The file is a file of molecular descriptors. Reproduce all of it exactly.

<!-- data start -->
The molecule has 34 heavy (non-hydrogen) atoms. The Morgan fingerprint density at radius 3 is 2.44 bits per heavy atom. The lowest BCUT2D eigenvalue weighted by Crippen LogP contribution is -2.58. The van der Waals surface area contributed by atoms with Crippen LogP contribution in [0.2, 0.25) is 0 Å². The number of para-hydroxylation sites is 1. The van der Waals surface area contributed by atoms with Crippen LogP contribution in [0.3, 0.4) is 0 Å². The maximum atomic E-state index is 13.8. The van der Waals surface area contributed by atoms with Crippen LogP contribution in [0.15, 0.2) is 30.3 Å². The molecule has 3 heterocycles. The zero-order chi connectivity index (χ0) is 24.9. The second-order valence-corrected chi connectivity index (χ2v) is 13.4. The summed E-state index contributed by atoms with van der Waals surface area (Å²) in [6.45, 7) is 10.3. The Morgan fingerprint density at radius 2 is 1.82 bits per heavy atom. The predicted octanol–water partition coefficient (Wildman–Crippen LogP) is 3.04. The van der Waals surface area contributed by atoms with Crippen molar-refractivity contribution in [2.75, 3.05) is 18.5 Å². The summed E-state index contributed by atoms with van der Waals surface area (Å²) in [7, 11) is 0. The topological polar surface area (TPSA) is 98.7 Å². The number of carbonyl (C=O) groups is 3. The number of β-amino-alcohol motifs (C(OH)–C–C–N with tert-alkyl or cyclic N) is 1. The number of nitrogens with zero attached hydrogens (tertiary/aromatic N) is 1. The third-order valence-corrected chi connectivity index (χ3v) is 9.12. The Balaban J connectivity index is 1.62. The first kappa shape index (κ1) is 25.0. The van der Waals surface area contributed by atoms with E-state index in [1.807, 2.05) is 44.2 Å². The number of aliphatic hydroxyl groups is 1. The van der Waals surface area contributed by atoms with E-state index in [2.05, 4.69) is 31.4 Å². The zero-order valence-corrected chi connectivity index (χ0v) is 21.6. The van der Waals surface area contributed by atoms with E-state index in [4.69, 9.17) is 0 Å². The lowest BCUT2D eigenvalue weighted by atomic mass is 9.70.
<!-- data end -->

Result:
The molecule has 34 heavy (non-hydrogen) atoms. The Morgan fingerprint density at radius 3 is 2.44 bits per heavy atom. The lowest BCUT2D eigenvalue weighted by Crippen LogP contribution is -2.58. The van der Waals surface area contributed by atoms with Crippen LogP contribution in [0.2, 0.25) is 0 Å². The number of para-hydroxylation sites is 1. The van der Waals surface area contributed by atoms with Crippen LogP contribution in [0.3, 0.4) is 0 Å². The maximum atomic E-state index is 13.8. The van der Waals surface area contributed by atoms with Crippen LogP contribution in [0.15, 0.2) is 30.3 Å². The molecule has 3 heterocycles. The zero-order chi connectivity index (χ0) is 24.9. The second-order valence-corrected chi connectivity index (χ2v) is 13.4. The summed E-state index contributed by atoms with van der Waals surface area (Å²) in [6.45, 7) is 10.3. The Morgan fingerprint density at radius 2 is 1.82 bits per heavy atom. The predicted octanol–water partition coefficient (Wildman–Crippen LogP) is 3.04. The van der Waals surface area contributed by atoms with Crippen molar-refractivity contribution in [2.75, 3.05) is 18.5 Å². The summed E-state index contributed by atoms with van der Waals surface area (Å²) in [7, 11) is 0. The topological polar surface area (TPSA) is 98.7 Å². The number of carbonyl (C=O) groups is 3. The number of β-amino-alcohol motifs (C(OH)–C–C–N with tert-alkyl or cyclic N) is 1. The number of nitrogens with zero attached hydrogens (tertiary/aromatic N) is 1. The third-order valence-corrected chi connectivity index (χ3v) is 9.12. The Balaban J connectivity index is 1.62. The first kappa shape index (κ1) is 25.0. The van der Waals surface area contributed by atoms with E-state index in [1.807, 2.05) is 44.2 Å². The number of aliphatic hydroxyl groups is 1. The van der Waals surface area contributed by atoms with E-state index in [2.05, 4.69) is 31.4 Å². The zero-order valence-corrected chi connectivity index (χ0v) is 21.6. The van der Waals surface area contributed by atoms with E-state index in [4.69, 9.17) is 0 Å². The lowest BCUT2D eigenvalue weighted by atomic mass is 9.70.